Using a laser pointer to single out a design, New Haven Academy student Daniel Heredia said that the team had been interested in a design that resembles an iceberg, with a gradient to both match the iceberg shape and make the design functional. They’d also tested out igloo-like designs, but realized that the shape presented its own problems. So they’d gone back to the drawing board—literally—several times.
“It was a challenge,” said Catherine Dimon, a student at Seymour High School. She pointed to a red rendering: At the back, the rink was tapered to a point, meant to mimic the shape of an iceberg. But that had made it too narrow to be practical. The focus group had turned to engineering duo Padro and Highsmith for advice, and learned about the importance of collaboration in the process.
“It’s funny, because that’s not too different” from a concept design, Flanagan told the group, pointing to another of the drawings.
The Rink At The Heart Of It All
The city’s official preliminary concepts for the new rink have also started to take shape. Thursday night, Flanagan and Bombero presented what they now know, and what they’re still discovering about the site and the rehab. Trying to consider both “current users and future potential users” in the plan, they are proposing a rink that meets NHL regulation size, at 200 by 80 feet, with bleachers that will seat between 150 and 250 people. The roof will get an extra 20 feet, with new construction that “opens up view of East Rock and Blake Field.”
They said they will be investing in new refrigeration equipment, dasher boards, and glass for the rink and surrounding area itself, as well as new locker rooms and a party room for those who wish to rent it out. The site will employ 30 percent cogeneration, where “waste heat” is converted into extra energy.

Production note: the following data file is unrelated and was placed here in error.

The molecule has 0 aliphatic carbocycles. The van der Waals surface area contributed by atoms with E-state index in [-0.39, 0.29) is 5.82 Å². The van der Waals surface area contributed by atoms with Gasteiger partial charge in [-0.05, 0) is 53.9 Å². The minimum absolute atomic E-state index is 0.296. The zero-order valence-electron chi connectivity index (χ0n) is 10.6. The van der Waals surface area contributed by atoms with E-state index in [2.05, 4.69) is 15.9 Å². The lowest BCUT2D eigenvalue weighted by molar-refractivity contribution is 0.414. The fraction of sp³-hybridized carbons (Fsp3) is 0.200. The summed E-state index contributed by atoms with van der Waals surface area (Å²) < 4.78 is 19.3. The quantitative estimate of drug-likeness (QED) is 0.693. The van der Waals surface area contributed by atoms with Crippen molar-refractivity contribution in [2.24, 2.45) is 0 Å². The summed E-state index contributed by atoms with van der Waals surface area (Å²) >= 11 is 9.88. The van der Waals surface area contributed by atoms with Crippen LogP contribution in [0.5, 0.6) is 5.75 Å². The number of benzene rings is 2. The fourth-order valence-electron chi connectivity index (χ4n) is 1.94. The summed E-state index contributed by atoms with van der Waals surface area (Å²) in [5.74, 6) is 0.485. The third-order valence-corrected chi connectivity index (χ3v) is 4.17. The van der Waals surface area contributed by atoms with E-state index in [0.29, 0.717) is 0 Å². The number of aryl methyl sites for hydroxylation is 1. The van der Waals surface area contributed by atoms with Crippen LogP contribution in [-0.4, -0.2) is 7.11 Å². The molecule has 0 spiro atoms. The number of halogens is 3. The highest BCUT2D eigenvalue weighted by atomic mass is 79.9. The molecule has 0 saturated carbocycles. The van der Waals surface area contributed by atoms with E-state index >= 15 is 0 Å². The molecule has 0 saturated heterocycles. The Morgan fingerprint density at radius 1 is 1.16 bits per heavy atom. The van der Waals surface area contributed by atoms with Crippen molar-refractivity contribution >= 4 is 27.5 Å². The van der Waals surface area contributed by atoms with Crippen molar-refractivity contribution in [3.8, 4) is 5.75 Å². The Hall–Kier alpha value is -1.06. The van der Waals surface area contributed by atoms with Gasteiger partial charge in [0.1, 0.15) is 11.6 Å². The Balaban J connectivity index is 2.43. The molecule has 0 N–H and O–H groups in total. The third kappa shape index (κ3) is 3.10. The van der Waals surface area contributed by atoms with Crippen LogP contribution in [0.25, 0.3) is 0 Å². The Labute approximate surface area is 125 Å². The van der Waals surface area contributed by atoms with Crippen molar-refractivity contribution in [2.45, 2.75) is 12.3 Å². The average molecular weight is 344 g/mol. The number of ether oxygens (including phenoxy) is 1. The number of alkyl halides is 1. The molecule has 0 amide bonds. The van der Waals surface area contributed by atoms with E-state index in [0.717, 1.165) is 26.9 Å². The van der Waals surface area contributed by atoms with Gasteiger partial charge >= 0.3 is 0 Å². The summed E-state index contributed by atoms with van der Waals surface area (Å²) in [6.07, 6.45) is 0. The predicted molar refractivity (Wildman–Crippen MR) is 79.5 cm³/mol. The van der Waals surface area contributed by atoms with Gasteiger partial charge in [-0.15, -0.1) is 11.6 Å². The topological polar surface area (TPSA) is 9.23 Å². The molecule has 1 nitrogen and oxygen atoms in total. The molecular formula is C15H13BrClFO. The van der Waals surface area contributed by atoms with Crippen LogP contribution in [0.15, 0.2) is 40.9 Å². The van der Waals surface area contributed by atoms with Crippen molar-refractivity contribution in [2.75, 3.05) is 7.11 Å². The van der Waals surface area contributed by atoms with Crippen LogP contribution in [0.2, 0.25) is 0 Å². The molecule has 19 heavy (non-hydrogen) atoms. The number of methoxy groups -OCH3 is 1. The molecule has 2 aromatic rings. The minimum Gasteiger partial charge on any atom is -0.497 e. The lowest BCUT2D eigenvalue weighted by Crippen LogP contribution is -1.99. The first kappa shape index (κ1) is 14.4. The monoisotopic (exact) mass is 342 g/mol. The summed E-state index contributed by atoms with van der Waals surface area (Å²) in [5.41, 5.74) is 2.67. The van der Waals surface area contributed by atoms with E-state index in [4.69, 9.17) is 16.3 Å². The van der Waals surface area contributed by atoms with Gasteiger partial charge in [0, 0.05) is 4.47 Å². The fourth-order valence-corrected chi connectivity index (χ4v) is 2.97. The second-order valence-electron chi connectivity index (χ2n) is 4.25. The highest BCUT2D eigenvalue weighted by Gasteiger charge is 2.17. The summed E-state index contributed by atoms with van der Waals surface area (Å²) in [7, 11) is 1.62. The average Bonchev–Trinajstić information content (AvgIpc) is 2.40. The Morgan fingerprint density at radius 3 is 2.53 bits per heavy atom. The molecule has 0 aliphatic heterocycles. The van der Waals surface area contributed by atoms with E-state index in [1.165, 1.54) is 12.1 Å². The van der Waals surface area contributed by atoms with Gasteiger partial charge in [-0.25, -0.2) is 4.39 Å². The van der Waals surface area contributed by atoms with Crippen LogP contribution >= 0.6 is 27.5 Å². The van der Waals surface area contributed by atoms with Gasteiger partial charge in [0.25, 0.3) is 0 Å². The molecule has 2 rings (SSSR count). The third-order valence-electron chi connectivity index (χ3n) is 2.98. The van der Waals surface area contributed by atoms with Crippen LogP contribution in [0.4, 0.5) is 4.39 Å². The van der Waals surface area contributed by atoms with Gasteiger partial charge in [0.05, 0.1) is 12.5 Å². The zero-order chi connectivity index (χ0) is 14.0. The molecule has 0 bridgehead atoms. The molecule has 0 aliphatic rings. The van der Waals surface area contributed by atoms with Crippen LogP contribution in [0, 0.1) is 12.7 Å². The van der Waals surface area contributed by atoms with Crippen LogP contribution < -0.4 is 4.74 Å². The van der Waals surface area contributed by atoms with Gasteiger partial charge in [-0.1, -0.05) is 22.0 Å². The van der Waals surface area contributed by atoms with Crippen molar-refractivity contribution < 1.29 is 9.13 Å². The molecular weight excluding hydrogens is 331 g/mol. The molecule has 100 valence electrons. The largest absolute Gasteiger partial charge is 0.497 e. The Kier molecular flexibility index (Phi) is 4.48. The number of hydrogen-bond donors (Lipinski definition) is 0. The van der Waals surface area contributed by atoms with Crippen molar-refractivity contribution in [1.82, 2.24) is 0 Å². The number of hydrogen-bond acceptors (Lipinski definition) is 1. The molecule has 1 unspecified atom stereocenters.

As in years past, the end of skating season will signify preparation for summer camp and the city’s Midnight Basketball League, for kids ages 10-14. At that time, the rink will be drained and the floor repainted, with portable basketball hoops rolled in in time for the summer months.
But that all depends on the success of the construction and reopening. The current concept, Bombero and Flanagan both said at the meeting, is subject to change, grow, and become more detailed over the next months, as four public budget hearings between now and May set the financial tone for the project. (Those meetings are set for March 13, March 30, May 8 and May 22.) Mayor Toni Harp’s proposed new fiscal year budget has $1.5 million for the job.
Bombero said that she hopes the rink will be ready to use by the beginning of this year’s skating season. She said the $1.5 million would enable the department to reach that goal, with other elements of the redesign to be phased in later.